How to Say It: Women need not apply

Discussion: December 8, 2009 Ask The Headhunter Newsletter

A reader asks:

I’m an award-winning sales rep. I’m also a woman. I applied for a job at a company whose #2 sales rep is female. After interviewing with the head of sales, I contacted the HR person to follow up. She dismissed me, saying, “We’ve found men do this job better.” I wish I’d recorded the call. I checked and found out the woman who is #2 was hired by a previous sales manager, not the current one. I want to call him or the HR person to tell them they’re making a mistake. How should I say it?

How to Say It: I wouldn’t waste time with an HR person who made a statement that suggests the company violates employment law. But don’t assume the head of sales is just as corrupt. When there’s an obstacle, go around. But don’t call the manager.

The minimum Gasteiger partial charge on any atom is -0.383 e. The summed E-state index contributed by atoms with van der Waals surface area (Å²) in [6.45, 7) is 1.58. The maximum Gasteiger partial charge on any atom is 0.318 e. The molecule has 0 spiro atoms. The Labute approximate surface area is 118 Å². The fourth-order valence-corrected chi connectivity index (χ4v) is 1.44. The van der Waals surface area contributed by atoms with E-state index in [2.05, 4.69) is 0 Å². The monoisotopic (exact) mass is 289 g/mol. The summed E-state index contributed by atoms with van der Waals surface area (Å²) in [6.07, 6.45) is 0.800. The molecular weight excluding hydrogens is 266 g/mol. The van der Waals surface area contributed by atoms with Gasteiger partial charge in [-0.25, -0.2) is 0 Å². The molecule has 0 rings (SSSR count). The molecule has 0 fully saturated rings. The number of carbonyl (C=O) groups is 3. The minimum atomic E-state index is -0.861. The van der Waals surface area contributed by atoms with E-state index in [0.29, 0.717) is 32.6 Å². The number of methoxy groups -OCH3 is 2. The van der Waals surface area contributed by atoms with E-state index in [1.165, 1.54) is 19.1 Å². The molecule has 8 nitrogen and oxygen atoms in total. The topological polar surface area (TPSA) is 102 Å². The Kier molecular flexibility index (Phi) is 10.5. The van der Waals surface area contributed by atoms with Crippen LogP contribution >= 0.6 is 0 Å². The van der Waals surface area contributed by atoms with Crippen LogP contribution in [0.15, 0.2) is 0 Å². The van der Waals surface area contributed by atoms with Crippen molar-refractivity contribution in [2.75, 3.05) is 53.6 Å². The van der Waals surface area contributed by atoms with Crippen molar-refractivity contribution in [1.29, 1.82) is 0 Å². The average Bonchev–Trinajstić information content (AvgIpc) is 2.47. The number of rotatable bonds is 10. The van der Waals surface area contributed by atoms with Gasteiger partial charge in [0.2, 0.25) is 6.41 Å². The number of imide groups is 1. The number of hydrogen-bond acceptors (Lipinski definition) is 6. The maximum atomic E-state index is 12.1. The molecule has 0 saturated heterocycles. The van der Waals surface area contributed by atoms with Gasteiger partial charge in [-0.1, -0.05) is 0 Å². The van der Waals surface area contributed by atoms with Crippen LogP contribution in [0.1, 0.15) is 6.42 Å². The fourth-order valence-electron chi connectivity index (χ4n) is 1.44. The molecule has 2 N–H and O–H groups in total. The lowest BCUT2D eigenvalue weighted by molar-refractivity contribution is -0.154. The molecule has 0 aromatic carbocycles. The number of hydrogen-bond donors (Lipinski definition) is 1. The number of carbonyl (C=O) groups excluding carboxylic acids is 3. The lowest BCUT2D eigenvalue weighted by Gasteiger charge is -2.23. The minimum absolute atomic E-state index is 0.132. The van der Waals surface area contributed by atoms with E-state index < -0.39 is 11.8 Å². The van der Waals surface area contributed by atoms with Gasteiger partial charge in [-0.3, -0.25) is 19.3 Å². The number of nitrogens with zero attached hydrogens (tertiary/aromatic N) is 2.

I’d call the #2 sales rep. Introduce yourself, then say: “I’ve heard great things about you from headhunters I know. Like you, I’m very successful in sales. Can I ask your advice? Should I consider a job at your company?”

If the answer is yes, she’ll share more advice about getting a job there. My suspicion is she’ll tell you something else — maybe even ask you for advice about finding a better employer.

That’s my advice. What would you tell this reader — and what would you do in this situation?


Job Boards? BNET sez fuggetaboutit.

BNET’s Sales Machine (Geoffrey James) asks the question one more time with vigor: What’s the best way to job hunt?

I asked Nick Corcodilos, author of the professional’s job hunting classic “Ask The Headhunter” what he thought of job boards like, Careerbuilder,com, and  His observation: “Job boards are a rip-off.  Companies only hire about 3 percent of their employees on these sites. is probably the worst.  The claim that they’re finding jobs at the $100k-plus level is nonsense. They can’t and don’t deliver the goods.”